News Media Europe

Report on The impact of strategic lawsuits against public participation (SLAPPs) on the news media sector

Position papers , December 21, 2021

Updated 21 December 2021

Download News Media Europe’s report on the impact of strategic lawsuits against public participation (SLAPPs) on the news media sector here.

As part of its December 2020 European Democracy Action Plan, the European Commission committed to legislating for the protection of news media professionals facing strategic lawsuits against public participation (SLAPPs). News Media Europe has joined the expert group composed of specialized lawyers, academia, NGOs, journalists and press representatives, to collect evidence, identify legal issues and formulate concrete recommendations within the EU’s competence. The European Commission has set an ambitious agenda with the aim of delivering a legislative proposal by Spring 2022.

Over the past months, News Media Europe interviewed press publishers, in-house lawyers, journalists and editors-in-chief to collect evidence on the impact of such lawsuits on the news media sector. This document is a collection of our findings broken down by jurisdiction and makes 10 conclusions and 10 recommendations on the basis of our findings.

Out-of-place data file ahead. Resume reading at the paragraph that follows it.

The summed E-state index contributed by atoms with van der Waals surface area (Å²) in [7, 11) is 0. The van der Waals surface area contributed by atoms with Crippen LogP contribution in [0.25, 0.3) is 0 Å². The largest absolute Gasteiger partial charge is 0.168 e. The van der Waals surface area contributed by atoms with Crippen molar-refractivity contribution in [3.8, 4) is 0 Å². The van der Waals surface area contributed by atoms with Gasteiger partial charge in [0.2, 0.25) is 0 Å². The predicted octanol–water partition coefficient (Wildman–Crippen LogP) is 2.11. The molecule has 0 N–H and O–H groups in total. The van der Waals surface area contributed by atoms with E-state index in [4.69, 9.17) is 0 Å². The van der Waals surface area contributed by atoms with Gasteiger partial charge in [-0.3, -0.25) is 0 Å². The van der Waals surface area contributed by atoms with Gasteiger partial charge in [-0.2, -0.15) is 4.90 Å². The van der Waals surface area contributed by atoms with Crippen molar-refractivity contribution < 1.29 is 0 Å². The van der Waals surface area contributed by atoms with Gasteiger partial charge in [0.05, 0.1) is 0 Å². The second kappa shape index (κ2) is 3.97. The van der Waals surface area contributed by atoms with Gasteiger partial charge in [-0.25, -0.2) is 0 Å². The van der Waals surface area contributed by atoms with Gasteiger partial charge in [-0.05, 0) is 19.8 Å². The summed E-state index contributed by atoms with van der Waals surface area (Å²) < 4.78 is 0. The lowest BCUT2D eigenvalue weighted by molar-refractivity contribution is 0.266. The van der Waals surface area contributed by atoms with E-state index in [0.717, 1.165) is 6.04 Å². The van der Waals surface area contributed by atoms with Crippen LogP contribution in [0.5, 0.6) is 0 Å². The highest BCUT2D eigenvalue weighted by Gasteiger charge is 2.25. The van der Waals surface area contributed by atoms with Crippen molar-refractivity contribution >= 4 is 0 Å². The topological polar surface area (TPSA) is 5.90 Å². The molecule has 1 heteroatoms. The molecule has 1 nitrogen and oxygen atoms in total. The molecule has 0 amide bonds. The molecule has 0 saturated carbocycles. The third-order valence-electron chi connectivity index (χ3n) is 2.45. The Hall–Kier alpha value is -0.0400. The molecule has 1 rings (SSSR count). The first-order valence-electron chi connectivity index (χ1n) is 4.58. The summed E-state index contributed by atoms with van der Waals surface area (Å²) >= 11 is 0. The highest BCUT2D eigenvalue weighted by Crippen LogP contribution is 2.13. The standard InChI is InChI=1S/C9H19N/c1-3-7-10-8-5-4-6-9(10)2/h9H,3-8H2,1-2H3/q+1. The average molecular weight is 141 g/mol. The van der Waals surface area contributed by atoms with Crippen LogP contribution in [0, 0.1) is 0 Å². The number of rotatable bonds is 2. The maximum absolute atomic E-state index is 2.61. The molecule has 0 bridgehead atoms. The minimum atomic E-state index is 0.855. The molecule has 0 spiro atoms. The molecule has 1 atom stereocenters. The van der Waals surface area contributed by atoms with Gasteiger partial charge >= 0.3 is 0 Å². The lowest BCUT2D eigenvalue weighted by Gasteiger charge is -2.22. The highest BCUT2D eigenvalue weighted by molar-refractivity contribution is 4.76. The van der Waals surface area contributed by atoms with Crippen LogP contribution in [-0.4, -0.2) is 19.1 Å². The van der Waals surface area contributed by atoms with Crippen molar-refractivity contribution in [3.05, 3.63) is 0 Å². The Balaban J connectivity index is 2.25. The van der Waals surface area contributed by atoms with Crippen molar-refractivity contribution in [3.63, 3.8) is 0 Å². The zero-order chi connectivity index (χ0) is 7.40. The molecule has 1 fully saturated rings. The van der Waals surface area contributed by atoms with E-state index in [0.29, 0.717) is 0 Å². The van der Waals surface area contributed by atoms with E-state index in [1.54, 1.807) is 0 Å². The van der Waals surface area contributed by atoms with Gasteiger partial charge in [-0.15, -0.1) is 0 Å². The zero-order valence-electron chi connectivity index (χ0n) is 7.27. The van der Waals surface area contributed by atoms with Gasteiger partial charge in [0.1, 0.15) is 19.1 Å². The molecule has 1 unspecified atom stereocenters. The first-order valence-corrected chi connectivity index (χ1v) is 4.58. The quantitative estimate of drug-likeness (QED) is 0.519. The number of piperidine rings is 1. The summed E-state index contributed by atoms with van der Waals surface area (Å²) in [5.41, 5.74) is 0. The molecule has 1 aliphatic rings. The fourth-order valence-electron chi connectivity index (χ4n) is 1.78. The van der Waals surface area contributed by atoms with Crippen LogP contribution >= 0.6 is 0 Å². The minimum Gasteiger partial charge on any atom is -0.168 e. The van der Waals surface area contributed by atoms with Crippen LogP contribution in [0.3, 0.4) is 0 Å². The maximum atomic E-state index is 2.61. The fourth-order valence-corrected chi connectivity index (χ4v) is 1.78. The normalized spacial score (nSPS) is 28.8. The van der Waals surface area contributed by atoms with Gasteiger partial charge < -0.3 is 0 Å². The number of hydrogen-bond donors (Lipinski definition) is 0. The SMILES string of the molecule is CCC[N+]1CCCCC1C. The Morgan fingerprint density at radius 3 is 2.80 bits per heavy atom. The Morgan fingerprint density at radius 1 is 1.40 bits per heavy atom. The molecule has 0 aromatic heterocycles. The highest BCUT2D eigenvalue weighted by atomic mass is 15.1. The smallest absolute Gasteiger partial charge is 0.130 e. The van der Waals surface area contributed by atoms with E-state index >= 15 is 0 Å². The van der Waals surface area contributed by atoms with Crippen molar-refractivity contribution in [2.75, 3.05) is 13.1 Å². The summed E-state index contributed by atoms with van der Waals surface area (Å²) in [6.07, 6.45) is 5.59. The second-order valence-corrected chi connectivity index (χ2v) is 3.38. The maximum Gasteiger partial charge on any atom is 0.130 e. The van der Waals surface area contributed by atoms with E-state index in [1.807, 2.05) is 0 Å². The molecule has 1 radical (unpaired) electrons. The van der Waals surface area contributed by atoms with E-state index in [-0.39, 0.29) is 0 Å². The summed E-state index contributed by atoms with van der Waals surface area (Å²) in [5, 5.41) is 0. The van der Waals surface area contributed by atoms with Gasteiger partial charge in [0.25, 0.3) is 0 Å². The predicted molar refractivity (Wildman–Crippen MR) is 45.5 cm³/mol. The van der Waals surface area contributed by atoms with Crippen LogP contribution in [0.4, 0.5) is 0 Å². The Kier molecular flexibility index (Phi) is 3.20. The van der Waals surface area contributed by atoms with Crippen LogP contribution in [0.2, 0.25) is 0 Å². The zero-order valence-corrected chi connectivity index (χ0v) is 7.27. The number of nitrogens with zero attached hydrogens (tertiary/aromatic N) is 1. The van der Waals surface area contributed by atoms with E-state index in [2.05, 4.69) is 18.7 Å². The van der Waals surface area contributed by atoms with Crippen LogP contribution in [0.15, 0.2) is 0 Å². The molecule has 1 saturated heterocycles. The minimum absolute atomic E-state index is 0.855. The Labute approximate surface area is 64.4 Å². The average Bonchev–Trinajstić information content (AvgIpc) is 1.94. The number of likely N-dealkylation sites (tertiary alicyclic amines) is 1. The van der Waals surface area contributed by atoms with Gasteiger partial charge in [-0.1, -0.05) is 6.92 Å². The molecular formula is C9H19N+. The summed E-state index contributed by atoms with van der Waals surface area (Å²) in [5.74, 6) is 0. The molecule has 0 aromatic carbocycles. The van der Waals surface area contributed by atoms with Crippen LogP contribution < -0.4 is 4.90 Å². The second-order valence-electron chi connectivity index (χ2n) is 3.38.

We recommend:

  1. To include newsrooms and press publishers in the scope of the EU Directive on SLAPPs to grant them adequate protection against SLAPPs.
  2. To provide EU harmonized rules recognising and defining SLAPPs to identify abusive lawsuits and have them dismissed at an early stage.
  3. When assessing dismissal, to protect investigative journalism by considering a web of indicators such as parties’ unequal powers, media freedom, public interest and contribution to democracy.
  4. To review the Brussels I (recast) and Rome II Regulations to make abusive lawsuits more difficult and limit forum shopping with stricter conflicts of laws rules for defamation and privacy.
  5. To limit the number of connected claims brought by the same plaintiff, its representatives or affiliates, against newsrooms. An EU database should help identify sources of abusive claims.
  6. Based on the European Court of Human Rights 2017 ruling, to limit the award of reputational damages and favour amiable remedies as a first resort.
  7. To reinforce the role of press councils and non-judicial remedies to exclude frivolous claims and strategies aimed at financially asphyxiating press publishers.
  8. To support training for press publishers’ lawyers to allow them to identify and deal with SLAPPs faced by the company and its editorial team.
  9. To create a support network at national and European levels, raise awareness and bring visibility to the different types of support available to victims of SLAPPs.
  10. To launch an EU-wide campaign for media freedom and the safety of journalists


Wout van Wijk, Executive Director,

Aurore Raoux, EU Policy Manager,